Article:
The guidance includes a list of factors that make prosecution more or less likely. These favour friends or relatives of the victim; professionals working with the individual are not favoured and would be likely to face prosecution.
Mr Nicklinson was asking the judges to extend common law – something which has developed through the courts over hundreds of years.
Mr Nicklinson said: "Judges, like politicians, are happiest when they can avoid confronting the real issues and this judgement is not an exception to this rule… this means yet another period of physical discomfort, misery and mental anguish while we find out who controls my life – me or the state."
His lawyer Saimo Chahal drew attention to a recent Canadian case in which the court declared unlawful aspects of the criminal code, and permitted one of the Claimants to exercise the right to voluntary euthanasia with help from a doctor under strict safeguards. "It is enlightening to read the judgment in this parallel case in Canada… It is a great shame that such an approach has not been taken in this country when the arguments here are equally compelling."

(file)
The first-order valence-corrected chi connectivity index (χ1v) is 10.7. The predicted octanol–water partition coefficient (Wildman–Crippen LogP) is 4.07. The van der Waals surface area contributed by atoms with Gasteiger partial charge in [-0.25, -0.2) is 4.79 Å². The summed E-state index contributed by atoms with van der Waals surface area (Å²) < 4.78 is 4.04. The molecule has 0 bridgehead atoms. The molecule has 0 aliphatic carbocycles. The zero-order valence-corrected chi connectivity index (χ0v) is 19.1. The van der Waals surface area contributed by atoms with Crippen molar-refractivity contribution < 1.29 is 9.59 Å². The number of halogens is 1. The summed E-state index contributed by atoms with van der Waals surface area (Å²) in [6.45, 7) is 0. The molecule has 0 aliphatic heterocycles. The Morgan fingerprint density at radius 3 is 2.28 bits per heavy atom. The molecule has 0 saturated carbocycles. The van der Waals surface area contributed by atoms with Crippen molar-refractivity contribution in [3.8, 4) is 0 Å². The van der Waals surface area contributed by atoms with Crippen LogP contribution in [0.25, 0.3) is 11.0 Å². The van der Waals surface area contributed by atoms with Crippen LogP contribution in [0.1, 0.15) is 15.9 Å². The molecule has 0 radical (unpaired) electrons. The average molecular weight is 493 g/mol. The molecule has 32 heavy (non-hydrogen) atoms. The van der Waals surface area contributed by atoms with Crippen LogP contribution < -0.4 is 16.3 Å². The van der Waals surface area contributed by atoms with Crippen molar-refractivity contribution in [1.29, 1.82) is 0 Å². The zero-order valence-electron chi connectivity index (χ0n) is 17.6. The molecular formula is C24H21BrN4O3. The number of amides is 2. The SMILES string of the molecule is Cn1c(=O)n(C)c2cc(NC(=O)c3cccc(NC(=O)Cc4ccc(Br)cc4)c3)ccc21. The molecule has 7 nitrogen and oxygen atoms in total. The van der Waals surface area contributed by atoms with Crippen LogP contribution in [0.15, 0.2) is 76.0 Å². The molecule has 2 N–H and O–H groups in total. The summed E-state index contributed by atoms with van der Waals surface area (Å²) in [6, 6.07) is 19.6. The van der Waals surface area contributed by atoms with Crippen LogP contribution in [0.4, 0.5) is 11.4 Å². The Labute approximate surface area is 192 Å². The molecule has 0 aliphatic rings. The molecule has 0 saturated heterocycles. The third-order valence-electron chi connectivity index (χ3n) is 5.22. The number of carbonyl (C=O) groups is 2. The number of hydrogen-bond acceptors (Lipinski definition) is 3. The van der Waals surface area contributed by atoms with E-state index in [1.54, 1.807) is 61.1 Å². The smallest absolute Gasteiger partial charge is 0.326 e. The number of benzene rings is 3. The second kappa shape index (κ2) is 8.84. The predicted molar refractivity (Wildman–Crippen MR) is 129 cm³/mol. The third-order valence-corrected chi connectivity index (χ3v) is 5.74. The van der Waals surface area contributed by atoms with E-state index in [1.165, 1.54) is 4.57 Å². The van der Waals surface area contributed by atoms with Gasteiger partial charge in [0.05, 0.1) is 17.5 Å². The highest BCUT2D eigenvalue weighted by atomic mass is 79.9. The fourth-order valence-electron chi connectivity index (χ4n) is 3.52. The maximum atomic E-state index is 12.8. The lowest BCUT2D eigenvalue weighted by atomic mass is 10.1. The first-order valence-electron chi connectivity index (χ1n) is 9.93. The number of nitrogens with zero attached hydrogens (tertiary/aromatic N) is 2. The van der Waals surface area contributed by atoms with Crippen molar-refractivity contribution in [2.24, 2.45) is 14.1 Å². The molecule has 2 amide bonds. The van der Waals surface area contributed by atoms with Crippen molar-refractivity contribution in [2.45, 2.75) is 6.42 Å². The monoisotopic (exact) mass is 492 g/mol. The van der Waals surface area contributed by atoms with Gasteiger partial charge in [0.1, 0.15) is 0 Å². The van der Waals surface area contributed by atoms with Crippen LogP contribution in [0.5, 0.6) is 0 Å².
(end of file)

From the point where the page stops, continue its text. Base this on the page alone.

Professor John Saunders, Chair of the RCP’s Ethics Committee, said: "A change in the law would also have severe implications for the way society views disabled people."
Fighting To Die: Previous Cases